Haddington’s 1815 Holy Trinity Church stands on the site of a thirteenth-century Franciscan friary. It is set back on the deceptively narrow Church Street which terminates at the Nungate Bridge, as did the dangling lives of many criminals in bygone eras. This elegantly simply venue housed an imaginative centenary celebration programme entitled “Literary Britten”. It was an entirely male event: performers, composer, poets, subject matter – including love interest.
Having greatly enjoyed Lammermuir 2012’s Master and Commander programme, I was greatly looking forward to this exploration of the written, spoken and sung word. Welcoming the audience, Lammermuir co-artistic director James Waters made special mention of tenor Robin Tritschler, standing in at very short notice for an indisposed Andrew Kennedy. As if this were not sufficiently impressive, it soon seemed clear that there can be no greater test of a singer’s diction than to alternate items with a fine-voiced actor such as Alex Jennings. Despite music’s additional demands on pitch, breathing, phrasing, balance with piano etc., I could make out every syllable (only translated items appeared in the printed programme).
The lion’s share of the evening’s verse was Auden’s, the programme opening with Britten’s 1937 setting of five poems from the 1936 collection Look, Stranger! The song cycle was entitled On This Island, and Auden later retitled his collection to match. “Let the florid music praise” opened boldly with grand, fanfare-like piano accompaniment ably supplied by Iain Burnside and, later, extended Baroque-style vocal decoration by Tritschler. The importance of dynamics really came out in “Seascape”, where it seemed simply obvious that some phrases are, as it were, born loud. Vocal range was impressive, whether ethereal head voice or sonorous lower notes. The steady, darkly plangent chords of “Nocturne” finally gave way towards the end, allowing Burnside’s right hand to sing melodically with lovely tone. Tritschler alternated effectively between peaceful colours and more menacing, edgy ones which seem to inform the text and music of truly gripping nocturnes.
A similar alternation featured in Jennings’ reading of Auden’s 1935 Night Mail, where brisk, insistent locomotion yielded to the vulnerable reflection that all await mail with such apprehension, “for who can bear to feel himself forgotten”. The “Nocturne”’s element of hinted menace was mirrored nicely in the beautifully portrayed injured love of “Dear, though the night is gone” (1936) and also, in the second half, “Lullaby” (1937), which opens with the doubly charged lines “Lay your sleeping head, my love, Human on my faithless arm”.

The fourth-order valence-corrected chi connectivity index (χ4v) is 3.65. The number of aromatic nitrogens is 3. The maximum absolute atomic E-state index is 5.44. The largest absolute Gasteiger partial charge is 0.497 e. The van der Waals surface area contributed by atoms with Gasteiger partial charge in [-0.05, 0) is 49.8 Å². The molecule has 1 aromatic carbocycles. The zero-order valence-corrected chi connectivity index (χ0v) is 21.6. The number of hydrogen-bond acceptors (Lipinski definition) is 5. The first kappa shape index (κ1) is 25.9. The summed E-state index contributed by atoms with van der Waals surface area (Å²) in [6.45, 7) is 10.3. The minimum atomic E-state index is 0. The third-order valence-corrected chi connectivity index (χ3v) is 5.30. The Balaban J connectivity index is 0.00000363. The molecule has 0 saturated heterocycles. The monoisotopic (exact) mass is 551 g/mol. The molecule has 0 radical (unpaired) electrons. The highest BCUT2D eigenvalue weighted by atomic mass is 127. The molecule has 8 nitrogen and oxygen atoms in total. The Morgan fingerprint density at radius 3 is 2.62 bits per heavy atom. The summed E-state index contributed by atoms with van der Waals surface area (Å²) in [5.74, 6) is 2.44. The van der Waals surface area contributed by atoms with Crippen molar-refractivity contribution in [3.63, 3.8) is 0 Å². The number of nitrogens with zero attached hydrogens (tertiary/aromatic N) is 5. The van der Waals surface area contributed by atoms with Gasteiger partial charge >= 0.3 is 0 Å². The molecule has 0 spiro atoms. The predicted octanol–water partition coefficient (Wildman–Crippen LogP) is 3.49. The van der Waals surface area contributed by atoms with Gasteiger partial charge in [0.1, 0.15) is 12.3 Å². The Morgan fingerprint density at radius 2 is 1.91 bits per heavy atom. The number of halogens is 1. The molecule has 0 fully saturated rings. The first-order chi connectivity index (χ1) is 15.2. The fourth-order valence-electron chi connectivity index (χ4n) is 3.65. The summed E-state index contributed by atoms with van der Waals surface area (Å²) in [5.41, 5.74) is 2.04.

I felt the presence of a more mature Britten in his 1958 Sechs Hölderlin Fragmente. The partnership between voice and piano seemed more equal, the harmonic writing – already tangential in the earlier works – seemed capable of genuinely disorienting ambiguity, while still remaining tonal. This was at its best in the unsettling “Hälfte des Lebens” (“Half of Life”). Burnside’s piano, having been wonderfully adrift, upped the ante in the second stanza, as Tritschler’s fine, high tessitura explored preoccupations with death featured earlier in the programme.
The evening’s lightest moment opened the second half: Jennings’ excellent reading of Auden’s 1938 Tell me the truth about love. There was more mirth to follow in two of Auden’s “newsy” letters to Britten, in which Jennings put aside the declarative voice of omniscient narrator, and adopted Auden’s own voice. I really enjoyed this distinction as it highlighted the paradox that a poet’s words in a letter remain private, even when read aloud in public, while his words in verse seem somehow to belong to us all.
I felt deeply indebted to the performers for a mini-epiphany regarding Britten and the art of accompaniment. This was certainly the case harmonically in “Hälfte des Lebens” but seemed also the case metrically in the setting of the Irish folk song “At the mid hour of night”. The protagonist hopes to meet a now departed lover in musical communion, despite their residence in separate worlds. This haunting divide came across with powerful understatement in the piano’s “inability” to join the voice in a simple triple meter. I felt in that operatic moment that voice and accompaniment were not leader and follower, but two equal voyagers; sharing a journey, yet retaining their individuality. This was highlighted by the supreme musicianship of Tritschler and Burnside who, presumably with limited rehearsal, seemed able to communicate entirely by listening and feeling.
This was such a well conceived and performed programme that it would be nice to think that the performers might get further mileage from it. If it turns out to be a one-off, then I was very glad to have been there.
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